Many festivals highlight southern cuisine. Henry County honors Tennessee’s most popular fish, the catfish, with the World’s Biggest Fish Fry held annually in Paris. The festival dates back to 1953 when the local Chamber of Commerce sought to replace the Paris Mule Day event that had occurred annually since 1938. The fish fry festival nods to its Mule Day roots with events like a horse and mule pull. Vendors serve large amounts of catfish to festival-goers attending the fishing rodeo, parades, beauty pageants, and carnival that make up the week-long event. Bell Buckle celebrates two of the South’s quintessential foods in its annual RC and Moon Pie Festival. Since 1995, people have attended the festival to see “the World’s Largest Moon Pie” and participate in games and contests like “synchronized wading,” hog calling, watermelon seed-spitting, and a Moon Pie toss. The one-day festival also features country and bluegrass music along with clogging and southern food, including deep-fried Moon Pies.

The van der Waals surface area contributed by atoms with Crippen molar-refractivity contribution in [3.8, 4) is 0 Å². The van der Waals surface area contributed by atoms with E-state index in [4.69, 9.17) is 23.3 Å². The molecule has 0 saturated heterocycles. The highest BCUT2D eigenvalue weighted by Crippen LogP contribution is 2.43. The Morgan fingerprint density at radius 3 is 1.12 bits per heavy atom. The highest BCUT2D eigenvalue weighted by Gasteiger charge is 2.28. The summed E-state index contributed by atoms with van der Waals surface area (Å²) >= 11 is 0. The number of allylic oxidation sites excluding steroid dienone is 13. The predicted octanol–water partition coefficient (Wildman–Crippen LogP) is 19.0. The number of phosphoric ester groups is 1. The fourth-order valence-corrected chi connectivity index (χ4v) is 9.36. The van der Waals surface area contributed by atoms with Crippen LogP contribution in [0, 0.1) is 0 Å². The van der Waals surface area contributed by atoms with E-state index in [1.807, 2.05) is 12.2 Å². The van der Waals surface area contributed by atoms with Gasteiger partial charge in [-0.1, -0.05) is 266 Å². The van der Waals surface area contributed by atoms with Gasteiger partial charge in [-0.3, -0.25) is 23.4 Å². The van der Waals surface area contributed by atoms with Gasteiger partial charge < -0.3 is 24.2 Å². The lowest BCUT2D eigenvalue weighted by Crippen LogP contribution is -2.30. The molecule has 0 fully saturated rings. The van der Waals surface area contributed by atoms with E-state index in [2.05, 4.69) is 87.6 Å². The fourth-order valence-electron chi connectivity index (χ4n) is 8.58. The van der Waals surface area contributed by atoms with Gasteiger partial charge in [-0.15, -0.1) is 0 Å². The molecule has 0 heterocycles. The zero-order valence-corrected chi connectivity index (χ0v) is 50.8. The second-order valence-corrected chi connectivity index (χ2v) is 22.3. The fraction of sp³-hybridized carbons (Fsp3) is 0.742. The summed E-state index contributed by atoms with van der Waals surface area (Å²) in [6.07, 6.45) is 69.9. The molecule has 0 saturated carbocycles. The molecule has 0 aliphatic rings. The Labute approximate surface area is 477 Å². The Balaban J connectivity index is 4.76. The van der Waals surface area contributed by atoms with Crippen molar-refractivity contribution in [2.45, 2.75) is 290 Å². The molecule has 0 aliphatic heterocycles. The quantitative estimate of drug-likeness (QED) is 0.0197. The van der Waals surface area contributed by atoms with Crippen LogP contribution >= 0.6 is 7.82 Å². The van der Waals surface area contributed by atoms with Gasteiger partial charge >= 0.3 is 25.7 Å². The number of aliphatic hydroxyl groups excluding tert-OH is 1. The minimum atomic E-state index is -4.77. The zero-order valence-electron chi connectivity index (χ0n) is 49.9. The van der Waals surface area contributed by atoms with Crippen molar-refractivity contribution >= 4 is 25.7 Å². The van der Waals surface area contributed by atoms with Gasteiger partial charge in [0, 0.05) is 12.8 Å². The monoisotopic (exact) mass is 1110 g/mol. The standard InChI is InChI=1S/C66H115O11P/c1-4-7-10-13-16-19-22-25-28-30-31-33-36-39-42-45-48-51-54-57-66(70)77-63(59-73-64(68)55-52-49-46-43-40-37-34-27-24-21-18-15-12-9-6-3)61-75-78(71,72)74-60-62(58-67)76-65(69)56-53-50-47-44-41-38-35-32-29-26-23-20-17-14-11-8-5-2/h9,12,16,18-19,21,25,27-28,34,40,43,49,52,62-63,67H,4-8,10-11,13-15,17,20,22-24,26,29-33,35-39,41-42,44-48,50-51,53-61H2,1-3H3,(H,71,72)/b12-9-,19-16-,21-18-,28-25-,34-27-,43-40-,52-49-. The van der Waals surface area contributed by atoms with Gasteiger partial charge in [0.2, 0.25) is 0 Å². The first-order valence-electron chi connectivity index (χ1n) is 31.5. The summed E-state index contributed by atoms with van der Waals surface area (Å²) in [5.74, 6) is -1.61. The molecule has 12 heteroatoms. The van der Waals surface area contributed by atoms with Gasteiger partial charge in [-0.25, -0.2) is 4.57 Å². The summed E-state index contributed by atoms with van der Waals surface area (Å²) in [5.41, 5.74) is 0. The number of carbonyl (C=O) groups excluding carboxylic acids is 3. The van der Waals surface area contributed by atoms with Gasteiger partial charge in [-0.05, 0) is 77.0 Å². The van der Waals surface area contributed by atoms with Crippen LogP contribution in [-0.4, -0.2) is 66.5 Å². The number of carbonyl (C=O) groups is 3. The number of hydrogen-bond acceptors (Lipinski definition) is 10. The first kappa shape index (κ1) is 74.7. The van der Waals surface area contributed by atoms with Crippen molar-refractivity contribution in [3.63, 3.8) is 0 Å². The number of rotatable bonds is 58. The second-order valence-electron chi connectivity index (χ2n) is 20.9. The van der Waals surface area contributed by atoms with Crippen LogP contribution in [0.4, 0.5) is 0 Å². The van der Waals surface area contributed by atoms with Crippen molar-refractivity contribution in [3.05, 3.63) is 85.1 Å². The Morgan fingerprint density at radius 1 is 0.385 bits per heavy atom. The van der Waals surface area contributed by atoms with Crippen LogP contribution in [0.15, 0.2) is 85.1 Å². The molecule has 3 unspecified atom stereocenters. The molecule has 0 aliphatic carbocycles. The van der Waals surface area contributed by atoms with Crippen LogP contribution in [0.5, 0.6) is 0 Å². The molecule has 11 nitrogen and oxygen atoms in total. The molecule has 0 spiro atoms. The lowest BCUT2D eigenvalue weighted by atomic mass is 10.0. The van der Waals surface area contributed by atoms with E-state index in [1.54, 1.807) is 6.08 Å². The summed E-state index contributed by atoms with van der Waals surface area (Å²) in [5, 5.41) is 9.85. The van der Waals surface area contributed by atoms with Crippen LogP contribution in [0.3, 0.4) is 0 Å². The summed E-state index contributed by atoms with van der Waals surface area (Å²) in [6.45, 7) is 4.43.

The many festivals exemplify the unique form of cultural expression that food offers. An area’s cuisine reflects its natural resources, agricultural practices, ideas about health and body, and social traditions. People assign value to certain foods that contain personal significance for them as symbols of family tradition or connections to place. These values are celebrated in festivals that highlight edible items, bringing people together around foods that stand for something much larger than mere necessity.